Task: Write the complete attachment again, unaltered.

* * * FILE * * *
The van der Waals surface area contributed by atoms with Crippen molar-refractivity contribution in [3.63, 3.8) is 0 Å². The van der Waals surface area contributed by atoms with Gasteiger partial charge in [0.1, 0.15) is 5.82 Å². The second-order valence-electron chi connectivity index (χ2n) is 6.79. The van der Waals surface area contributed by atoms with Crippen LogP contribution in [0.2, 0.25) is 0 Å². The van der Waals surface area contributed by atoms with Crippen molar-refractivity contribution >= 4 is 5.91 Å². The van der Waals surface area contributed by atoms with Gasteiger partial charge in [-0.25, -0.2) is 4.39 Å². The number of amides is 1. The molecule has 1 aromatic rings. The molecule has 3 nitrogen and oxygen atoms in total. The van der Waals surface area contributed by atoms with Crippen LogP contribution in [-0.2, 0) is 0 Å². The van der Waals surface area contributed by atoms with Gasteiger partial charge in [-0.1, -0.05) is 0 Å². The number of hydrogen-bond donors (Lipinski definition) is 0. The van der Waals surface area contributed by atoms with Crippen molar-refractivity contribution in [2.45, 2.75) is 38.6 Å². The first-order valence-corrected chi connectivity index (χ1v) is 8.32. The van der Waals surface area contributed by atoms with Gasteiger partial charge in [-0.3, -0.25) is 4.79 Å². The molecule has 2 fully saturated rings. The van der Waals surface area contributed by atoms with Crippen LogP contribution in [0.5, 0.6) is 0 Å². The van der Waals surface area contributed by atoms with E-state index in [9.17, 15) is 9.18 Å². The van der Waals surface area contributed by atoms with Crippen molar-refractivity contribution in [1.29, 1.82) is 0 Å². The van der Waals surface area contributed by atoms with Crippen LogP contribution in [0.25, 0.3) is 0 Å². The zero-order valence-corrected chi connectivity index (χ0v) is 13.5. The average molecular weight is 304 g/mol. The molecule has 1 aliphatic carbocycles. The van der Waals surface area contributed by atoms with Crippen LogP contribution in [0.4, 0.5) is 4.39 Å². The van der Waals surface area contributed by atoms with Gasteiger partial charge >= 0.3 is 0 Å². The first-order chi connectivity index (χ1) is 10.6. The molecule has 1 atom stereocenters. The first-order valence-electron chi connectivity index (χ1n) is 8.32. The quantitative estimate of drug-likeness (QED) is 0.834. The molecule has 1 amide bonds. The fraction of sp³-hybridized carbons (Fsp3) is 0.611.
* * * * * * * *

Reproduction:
The van der Waals surface area contributed by atoms with Crippen molar-refractivity contribution in [3.63, 3.8) is 0 Å². The van der Waals surface area contributed by atoms with Gasteiger partial charge in [0.1, 0.15) is 5.82 Å². The second-order valence-electron chi connectivity index (χ2n) is 6.79. The van der Waals surface area contributed by atoms with Crippen LogP contribution in [0.2, 0.25) is 0 Å². The van der Waals surface area contributed by atoms with Crippen molar-refractivity contribution >= 4 is 5.91 Å². The van der Waals surface area contributed by atoms with Gasteiger partial charge in [-0.25, -0.2) is 4.39 Å². The number of amides is 1. The molecule has 1 aromatic rings. The molecule has 3 nitrogen and oxygen atoms in total. The van der Waals surface area contributed by atoms with Crippen LogP contribution in [-0.2, 0) is 0 Å². The van der Waals surface area contributed by atoms with Gasteiger partial charge in [-0.1, -0.05) is 0 Å². The number of hydrogen-bond donors (Lipinski definition) is 0. The van der Waals surface area contributed by atoms with Crippen molar-refractivity contribution in [2.45, 2.75) is 38.6 Å². The first-order valence-corrected chi connectivity index (χ1v) is 8.32. The van der Waals surface area contributed by atoms with Gasteiger partial charge in [-0.3, -0.25) is 4.79 Å². The molecule has 2 fully saturated rings. The van der Waals surface area contributed by atoms with Crippen LogP contribution in [0.5, 0.6) is 0 Å². The van der Waals surface area contributed by atoms with E-state index in [9.17, 15) is 9.18 Å². The van der Waals surface area contributed by atoms with Crippen molar-refractivity contribution in [1.29, 1.82) is 0 Å². The van der Waals surface area contributed by atoms with Crippen LogP contribution in [0.25, 0.3) is 0 Å². The zero-order valence-corrected chi connectivity index (χ0v) is 13.5. The average molecular weight is 304 g/mol. The molecule has 1 aliphatic carbocycles. The van der Waals surface area contributed by atoms with Crippen LogP contribution in [0.4, 0.5) is 4.39 Å². The van der Waals surface area contributed by atoms with Gasteiger partial charge >= 0.3 is 0 Å². The first-order chi connectivity index (χ1) is 10.6. The molecule has 1 atom stereocenters. The first-order valence-electron chi connectivity index (χ1n) is 8.32. The quantitative estimate of drug-likeness (QED) is 0.834. The molecule has 1 amide bonds. The fraction of sp³-hybridized carbons (Fsp3) is 0.611.